In honor of today’s Twitter IPO, Advertising Age has a great article recalling the very first tweets by Warner Bros., McDonald’s, Calvin Klein and 30-some other major brands. In retrospect, many of these original tweets are both amusing and cringe-worthy. I particularly love this one from Xbox, which, at a loss for what to say, announces its arrival on Twitter by directing users to Facebook. It’s the kind of random, awkward talk you might expect on a first date. “So… what do you think about Tom Hanks?”
Marketers, in general, are a talented and creative group. But despite our fondness for trends and “futurism,” we sometimes lose sight of things outside the present moment. With a 2013 Pew Research Center report showing that 34% of Americans 18 and older own tablets, it seems incredible that the iPad debuted less than four years ago. And as 8-year-old Twitter makes its Wall Street debut today, it’s sometimes hard to imagine life beyond 140 characters.
In marketing and advertising, we like to talk in terms of “revolutions” and “disruption,” but the hard truth of the matter is that nothing we’re doing is really new. Everything is a variation on a theme. Think about it: what were the ancient Romans and noblemen of Westminster doing sporting their insignias and coats of arms if not participating in a primal form of brand marketing?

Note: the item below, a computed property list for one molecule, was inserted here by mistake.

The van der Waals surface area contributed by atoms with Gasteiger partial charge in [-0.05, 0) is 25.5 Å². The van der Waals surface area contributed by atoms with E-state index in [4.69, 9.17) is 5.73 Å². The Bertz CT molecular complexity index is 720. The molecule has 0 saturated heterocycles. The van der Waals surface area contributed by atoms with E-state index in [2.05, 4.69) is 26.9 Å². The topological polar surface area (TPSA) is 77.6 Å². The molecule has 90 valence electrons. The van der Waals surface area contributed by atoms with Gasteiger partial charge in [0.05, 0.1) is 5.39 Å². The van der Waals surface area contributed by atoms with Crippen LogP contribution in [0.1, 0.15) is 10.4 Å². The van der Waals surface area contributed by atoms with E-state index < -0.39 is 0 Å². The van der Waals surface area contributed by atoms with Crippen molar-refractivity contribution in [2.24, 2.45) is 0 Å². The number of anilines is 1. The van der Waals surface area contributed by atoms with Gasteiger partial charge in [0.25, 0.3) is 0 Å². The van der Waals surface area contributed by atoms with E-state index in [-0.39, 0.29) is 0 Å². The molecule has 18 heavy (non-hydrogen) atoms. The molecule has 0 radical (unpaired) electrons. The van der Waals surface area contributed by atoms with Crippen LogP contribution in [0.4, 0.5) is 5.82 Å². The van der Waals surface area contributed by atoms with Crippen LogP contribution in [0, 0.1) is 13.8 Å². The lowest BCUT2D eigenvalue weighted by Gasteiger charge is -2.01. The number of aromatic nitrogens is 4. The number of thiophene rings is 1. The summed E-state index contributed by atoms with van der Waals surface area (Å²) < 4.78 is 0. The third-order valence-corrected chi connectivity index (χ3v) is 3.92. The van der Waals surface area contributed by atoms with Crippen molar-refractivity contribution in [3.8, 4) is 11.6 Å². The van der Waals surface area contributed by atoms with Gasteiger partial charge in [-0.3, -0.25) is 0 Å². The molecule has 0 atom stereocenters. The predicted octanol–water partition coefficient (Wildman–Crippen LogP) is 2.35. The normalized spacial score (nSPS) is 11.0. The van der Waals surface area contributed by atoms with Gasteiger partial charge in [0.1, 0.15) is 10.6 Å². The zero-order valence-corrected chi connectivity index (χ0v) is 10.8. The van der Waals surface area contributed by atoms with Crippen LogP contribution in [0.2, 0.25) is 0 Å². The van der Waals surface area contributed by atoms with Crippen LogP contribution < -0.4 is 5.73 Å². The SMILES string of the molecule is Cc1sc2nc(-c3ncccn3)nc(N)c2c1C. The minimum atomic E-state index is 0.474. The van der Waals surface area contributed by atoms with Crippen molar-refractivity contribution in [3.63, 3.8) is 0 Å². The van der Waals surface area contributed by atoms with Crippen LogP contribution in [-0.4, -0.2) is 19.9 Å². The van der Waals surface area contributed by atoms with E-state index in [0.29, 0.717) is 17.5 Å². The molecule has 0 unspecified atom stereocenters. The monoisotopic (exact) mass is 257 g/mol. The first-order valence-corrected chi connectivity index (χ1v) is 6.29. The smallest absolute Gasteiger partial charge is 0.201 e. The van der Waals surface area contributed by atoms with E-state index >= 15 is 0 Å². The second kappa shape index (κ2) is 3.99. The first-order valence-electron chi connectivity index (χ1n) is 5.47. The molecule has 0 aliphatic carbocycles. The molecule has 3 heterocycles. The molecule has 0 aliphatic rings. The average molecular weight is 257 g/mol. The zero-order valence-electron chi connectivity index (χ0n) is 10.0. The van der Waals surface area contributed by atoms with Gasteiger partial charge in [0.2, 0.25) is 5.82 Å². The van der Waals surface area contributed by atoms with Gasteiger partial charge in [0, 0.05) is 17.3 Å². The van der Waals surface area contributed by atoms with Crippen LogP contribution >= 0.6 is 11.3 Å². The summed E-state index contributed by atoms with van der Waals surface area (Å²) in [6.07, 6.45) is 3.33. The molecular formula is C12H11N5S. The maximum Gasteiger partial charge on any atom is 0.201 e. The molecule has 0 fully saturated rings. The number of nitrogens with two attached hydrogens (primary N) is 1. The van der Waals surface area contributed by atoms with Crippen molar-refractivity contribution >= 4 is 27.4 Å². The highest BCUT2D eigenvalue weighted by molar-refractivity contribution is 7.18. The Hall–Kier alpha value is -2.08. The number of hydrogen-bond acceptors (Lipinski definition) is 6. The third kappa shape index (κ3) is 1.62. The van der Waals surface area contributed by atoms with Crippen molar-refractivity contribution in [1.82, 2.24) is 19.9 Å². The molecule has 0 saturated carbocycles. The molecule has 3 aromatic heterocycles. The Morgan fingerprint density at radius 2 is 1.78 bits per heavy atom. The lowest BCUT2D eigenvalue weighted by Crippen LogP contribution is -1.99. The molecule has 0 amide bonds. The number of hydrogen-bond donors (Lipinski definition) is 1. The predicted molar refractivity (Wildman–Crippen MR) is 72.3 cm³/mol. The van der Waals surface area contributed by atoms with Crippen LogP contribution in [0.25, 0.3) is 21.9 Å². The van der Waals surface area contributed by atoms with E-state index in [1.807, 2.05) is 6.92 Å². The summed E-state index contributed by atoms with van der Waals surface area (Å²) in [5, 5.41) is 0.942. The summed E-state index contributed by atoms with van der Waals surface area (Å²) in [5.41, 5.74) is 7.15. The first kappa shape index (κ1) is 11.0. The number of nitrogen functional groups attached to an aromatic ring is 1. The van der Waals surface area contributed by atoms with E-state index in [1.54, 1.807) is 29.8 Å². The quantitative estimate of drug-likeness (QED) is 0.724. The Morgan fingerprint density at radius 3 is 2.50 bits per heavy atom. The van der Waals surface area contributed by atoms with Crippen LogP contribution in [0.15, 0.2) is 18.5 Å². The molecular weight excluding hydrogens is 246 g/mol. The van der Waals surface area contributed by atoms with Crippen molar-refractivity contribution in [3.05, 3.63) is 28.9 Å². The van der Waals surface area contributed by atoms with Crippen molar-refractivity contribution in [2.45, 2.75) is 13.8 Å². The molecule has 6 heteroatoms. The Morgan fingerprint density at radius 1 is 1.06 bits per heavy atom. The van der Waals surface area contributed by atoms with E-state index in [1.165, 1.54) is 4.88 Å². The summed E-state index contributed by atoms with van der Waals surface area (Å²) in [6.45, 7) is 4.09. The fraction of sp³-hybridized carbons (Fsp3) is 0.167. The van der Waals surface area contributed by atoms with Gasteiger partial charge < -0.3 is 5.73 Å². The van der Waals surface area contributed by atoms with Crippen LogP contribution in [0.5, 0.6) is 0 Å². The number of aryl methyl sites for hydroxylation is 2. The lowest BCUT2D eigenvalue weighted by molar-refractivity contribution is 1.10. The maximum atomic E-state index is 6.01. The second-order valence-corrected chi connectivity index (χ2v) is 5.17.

So long as men and women have been telling stories, we’ve been marketing. New technologies, tactics, and trends are transformative, but the only thing truly “revolutionary” about the work we do is the customer. It is the customer who demands change and inspires us to act. As marketers, it is our job to meet that challenge and create meaningful connections between the customer and the right product, service or idea.
As Xbox, Warner Bros., McDonald’s and other major brands’ first tweets demonstrate, 5, 10 and 20 years in the future, a lot of what we do today will look ridiculous. Good. If we’re innovating, we should look ridiculous in the rear-view mirror. But there’s a big difference between taking risks and starting a revolution.
The revolution belongs to the customer. And that’s a great thing for innovative marketing.